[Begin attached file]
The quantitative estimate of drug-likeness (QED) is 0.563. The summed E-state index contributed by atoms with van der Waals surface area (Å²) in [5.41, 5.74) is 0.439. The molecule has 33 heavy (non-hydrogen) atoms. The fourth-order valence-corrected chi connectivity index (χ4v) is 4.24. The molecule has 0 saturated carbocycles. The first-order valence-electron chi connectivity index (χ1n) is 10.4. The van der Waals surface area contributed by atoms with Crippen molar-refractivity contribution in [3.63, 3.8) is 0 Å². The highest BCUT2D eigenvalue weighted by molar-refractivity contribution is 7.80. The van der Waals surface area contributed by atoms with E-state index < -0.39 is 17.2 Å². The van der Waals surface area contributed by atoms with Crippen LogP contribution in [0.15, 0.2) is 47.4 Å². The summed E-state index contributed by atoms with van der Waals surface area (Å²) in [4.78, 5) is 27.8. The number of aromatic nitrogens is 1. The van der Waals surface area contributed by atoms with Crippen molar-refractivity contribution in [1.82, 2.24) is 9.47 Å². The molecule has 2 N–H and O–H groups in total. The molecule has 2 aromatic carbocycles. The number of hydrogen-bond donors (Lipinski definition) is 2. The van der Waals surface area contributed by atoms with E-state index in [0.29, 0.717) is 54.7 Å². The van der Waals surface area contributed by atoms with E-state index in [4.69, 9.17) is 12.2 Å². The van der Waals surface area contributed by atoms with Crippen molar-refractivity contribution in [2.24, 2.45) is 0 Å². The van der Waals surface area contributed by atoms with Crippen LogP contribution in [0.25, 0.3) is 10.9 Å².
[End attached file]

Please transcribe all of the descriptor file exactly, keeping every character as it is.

The quantitative estimate of drug-likeness (QED) is 0.563. The summed E-state index contributed by atoms with van der Waals surface area (Å²) in [5.41, 5.74) is 0.439. The molecule has 33 heavy (non-hydrogen) atoms. The fourth-order valence-corrected chi connectivity index (χ4v) is 4.24. The molecule has 0 saturated carbocycles. The first-order valence-electron chi connectivity index (χ1n) is 10.4. The van der Waals surface area contributed by atoms with Crippen molar-refractivity contribution in [3.63, 3.8) is 0 Å². The highest BCUT2D eigenvalue weighted by molar-refractivity contribution is 7.80. The van der Waals surface area contributed by atoms with E-state index < -0.39 is 17.2 Å². The van der Waals surface area contributed by atoms with Crippen LogP contribution in [0.15, 0.2) is 47.4 Å². The summed E-state index contributed by atoms with van der Waals surface area (Å²) in [4.78, 5) is 27.8. The number of aromatic nitrogens is 1. The van der Waals surface area contributed by atoms with Crippen molar-refractivity contribution in [1.82, 2.24) is 9.47 Å². The molecule has 2 N–H and O–H groups in total. The molecule has 2 aromatic carbocycles. The number of hydrogen-bond donors (Lipinski definition) is 2. The van der Waals surface area contributed by atoms with E-state index in [0.29, 0.717) is 54.7 Å². The van der Waals surface area contributed by atoms with E-state index in [4.69, 9.17) is 12.2 Å². The van der Waals surface area contributed by atoms with Crippen molar-refractivity contribution in [2.24, 2.45) is 0 Å². The van der Waals surface area contributed by atoms with Crippen LogP contribution in [0.25, 0.3) is 10.9 Å².